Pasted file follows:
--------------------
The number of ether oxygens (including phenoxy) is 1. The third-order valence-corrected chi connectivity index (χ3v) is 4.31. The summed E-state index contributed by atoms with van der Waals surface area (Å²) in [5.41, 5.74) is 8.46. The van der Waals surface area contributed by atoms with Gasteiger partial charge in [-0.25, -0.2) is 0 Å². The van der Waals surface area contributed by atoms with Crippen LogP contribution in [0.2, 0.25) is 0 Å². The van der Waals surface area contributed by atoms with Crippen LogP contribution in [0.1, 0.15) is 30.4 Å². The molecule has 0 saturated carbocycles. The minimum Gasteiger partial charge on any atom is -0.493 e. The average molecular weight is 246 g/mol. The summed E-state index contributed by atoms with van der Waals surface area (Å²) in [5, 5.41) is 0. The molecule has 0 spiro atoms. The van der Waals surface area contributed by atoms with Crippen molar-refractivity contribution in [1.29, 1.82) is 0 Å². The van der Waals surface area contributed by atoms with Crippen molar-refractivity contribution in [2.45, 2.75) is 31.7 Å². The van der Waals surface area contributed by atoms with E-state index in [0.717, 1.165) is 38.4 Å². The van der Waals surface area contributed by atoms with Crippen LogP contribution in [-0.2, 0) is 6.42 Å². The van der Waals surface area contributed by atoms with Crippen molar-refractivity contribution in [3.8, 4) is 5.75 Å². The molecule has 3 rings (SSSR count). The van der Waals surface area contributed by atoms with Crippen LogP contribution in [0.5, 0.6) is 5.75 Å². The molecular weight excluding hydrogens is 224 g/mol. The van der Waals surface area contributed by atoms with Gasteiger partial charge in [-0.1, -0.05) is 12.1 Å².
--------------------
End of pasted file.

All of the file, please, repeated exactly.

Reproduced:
The number of ether oxygens (including phenoxy) is 1. The third-order valence-corrected chi connectivity index (χ3v) is 4.31. The summed E-state index contributed by atoms with van der Waals surface area (Å²) in [5.41, 5.74) is 8.46. The van der Waals surface area contributed by atoms with Gasteiger partial charge in [-0.25, -0.2) is 0 Å². The van der Waals surface area contributed by atoms with Crippen LogP contribution in [0.2, 0.25) is 0 Å². The van der Waals surface area contributed by atoms with Crippen LogP contribution in [0.1, 0.15) is 30.4 Å². The molecule has 0 saturated carbocycles. The minimum Gasteiger partial charge on any atom is -0.493 e. The average molecular weight is 246 g/mol. The summed E-state index contributed by atoms with van der Waals surface area (Å²) in [5, 5.41) is 0. The molecule has 0 spiro atoms. The van der Waals surface area contributed by atoms with Crippen molar-refractivity contribution in [1.29, 1.82) is 0 Å². The van der Waals surface area contributed by atoms with Crippen molar-refractivity contribution in [2.45, 2.75) is 31.7 Å². The van der Waals surface area contributed by atoms with E-state index in [0.717, 1.165) is 38.4 Å². The van der Waals surface area contributed by atoms with Crippen LogP contribution in [-0.2, 0) is 6.42 Å². The van der Waals surface area contributed by atoms with Crippen molar-refractivity contribution in [3.8, 4) is 5.75 Å². The molecule has 3 rings (SSSR count). The van der Waals surface area contributed by atoms with Crippen LogP contribution in [0.5, 0.6) is 5.75 Å². The molecular weight excluding hydrogens is 224 g/mol. The van der Waals surface area contributed by atoms with Gasteiger partial charge in [-0.1, -0.05) is 12.1 Å².